Each of these three forms gets a central chapter in which it is broken down into another three forms or types, reading a bit like a college course — and a worthwhile one, I should say. What doesn’t fit into his compact 151 pages is addressed in 30 pages of endnotes or cited in the 45-page bibliography. Brubaker’s academic precision is much aided by his dexterity with qualifiers and open-endedness. That he often leads with gender and follows up with race may seem conspicuous or unbalanced, but it’s done to the degree that the scholarship has unequally developed.
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So much more has been written about transgender experiences than transracial, and the public has come into more complex (if inconsistent) ways of talking about gender performativity and the fluidity of gender identity. Brubaker is careful not to equate race and gender, or even to examine race through the lens of gender, per se, instead encouraging “thinking with trans” in a wider manner, an awkward phrasing but it means that “the fluidity and artificiality of gender can be leveraged to highlight aspects of the fluidity and artificiality of race.” Where gender and race diverge — in the policing of identity claims, in the reasons for trans migrations, in the relevance of ancestry, in “the cultural logic of authenticity”, and in the politicization of Jenner versus Dolezal — is even more profound than where they overlap. By identifying the divergences so astutely, the book does its most important work.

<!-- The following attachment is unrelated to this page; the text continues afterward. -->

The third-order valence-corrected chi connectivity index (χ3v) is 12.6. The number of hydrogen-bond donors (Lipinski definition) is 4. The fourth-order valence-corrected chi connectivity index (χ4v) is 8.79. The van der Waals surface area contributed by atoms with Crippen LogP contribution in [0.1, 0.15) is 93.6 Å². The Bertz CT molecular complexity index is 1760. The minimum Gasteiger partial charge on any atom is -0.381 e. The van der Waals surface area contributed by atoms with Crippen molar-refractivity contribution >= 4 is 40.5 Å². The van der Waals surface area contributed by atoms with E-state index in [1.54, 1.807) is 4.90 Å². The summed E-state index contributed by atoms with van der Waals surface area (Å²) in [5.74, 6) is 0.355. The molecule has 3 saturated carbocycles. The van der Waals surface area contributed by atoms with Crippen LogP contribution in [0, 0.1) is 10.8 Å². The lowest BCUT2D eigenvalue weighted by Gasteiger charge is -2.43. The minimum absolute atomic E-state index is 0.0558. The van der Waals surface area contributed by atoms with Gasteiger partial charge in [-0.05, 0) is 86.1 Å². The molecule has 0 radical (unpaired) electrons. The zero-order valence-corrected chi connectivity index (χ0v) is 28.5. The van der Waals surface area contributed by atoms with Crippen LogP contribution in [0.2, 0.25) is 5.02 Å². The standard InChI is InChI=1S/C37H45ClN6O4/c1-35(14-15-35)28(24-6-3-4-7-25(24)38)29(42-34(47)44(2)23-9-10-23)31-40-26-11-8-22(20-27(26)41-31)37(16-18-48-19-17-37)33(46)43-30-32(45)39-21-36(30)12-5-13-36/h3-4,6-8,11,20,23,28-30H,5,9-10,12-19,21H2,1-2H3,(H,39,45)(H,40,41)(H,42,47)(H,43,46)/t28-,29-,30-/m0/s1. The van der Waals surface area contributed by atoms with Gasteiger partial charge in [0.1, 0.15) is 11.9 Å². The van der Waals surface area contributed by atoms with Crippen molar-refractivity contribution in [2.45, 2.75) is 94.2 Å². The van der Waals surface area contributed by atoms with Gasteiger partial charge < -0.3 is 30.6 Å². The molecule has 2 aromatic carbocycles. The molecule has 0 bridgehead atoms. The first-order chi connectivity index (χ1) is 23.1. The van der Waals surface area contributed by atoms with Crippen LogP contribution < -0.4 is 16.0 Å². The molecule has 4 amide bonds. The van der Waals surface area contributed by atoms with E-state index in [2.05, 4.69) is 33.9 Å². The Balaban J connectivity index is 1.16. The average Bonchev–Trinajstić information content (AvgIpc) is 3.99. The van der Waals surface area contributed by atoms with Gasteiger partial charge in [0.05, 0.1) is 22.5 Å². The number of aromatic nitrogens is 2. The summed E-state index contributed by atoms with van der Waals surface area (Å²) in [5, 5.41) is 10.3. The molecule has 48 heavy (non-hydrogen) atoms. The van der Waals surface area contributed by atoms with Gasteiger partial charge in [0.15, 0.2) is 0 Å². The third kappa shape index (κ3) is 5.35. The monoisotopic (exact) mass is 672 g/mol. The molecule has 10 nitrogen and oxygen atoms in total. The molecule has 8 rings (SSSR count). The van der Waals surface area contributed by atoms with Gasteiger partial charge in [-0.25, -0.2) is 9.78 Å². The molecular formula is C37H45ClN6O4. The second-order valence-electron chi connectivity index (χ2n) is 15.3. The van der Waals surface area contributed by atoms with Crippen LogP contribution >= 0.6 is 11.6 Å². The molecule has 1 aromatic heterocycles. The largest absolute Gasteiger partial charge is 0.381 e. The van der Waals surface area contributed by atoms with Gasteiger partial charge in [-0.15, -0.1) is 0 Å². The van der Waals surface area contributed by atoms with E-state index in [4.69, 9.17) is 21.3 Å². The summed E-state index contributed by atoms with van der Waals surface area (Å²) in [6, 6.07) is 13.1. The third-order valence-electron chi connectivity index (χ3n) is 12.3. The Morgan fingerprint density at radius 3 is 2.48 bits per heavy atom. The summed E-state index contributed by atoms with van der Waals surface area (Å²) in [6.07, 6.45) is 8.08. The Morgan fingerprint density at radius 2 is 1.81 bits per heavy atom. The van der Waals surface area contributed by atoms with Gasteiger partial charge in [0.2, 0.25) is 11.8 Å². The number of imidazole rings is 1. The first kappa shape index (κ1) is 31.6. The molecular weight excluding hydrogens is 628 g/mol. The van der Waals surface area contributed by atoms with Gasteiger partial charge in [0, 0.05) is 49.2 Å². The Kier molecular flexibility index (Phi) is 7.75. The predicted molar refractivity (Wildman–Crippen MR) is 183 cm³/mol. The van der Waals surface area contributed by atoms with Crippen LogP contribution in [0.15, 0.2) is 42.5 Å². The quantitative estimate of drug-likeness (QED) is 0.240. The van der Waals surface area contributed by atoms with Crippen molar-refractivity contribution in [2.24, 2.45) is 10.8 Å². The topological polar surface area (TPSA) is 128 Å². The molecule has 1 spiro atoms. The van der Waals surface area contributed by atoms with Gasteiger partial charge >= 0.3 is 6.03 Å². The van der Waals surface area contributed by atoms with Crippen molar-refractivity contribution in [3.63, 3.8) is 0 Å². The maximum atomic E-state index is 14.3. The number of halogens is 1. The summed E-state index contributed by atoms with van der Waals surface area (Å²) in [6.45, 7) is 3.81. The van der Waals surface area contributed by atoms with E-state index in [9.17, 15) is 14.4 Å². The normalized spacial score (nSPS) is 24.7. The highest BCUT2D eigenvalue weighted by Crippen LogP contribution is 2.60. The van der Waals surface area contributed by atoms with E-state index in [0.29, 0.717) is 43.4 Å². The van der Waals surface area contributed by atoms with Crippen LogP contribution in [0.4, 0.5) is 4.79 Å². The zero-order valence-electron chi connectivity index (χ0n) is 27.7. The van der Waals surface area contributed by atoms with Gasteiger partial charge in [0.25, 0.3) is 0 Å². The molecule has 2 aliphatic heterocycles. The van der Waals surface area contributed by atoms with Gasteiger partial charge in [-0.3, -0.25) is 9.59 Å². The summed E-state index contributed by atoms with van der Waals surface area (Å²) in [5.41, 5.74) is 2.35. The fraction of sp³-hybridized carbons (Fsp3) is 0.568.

The takeaway, as revealed by the Jenner-Dolezal moment, seems at certain angles paradoxical: “[D]espite the evident biological basis of sex differences — a biological basis that is utterly lacking for racial differences — it is more socially legitimate to choose and change one’s sex (and gender) than to choose and change one’s race.” Contemporary understandings of gender identity, as with sexual orientation, tend to draw upon born-this-way-ness and a rejection of biological destiny: “[C]hanging one’s gender does not mean changing one’s gender identity; it means changing the way one is recognized and is classified.” For the moment, however, “our conceptual and linguistic resources for thinking about race make it nearly impossible to imagine racial identity in a similar way.”
Looking back at the summer of 2015 and the public debate over Dolezal, Brubaker sees a missed opportunity. It was too easy to get caught up in the snarky dismissal of Dolezal, a dismissal not unwarranted considering how she deceptively presented an older black male friend as her biological father. More important, at any rate, are the challenging questions that readers of Brubaker’s Trans will be asking themselves about how they individually make sense of gender and race, identity categories and fluidity, nature and choice.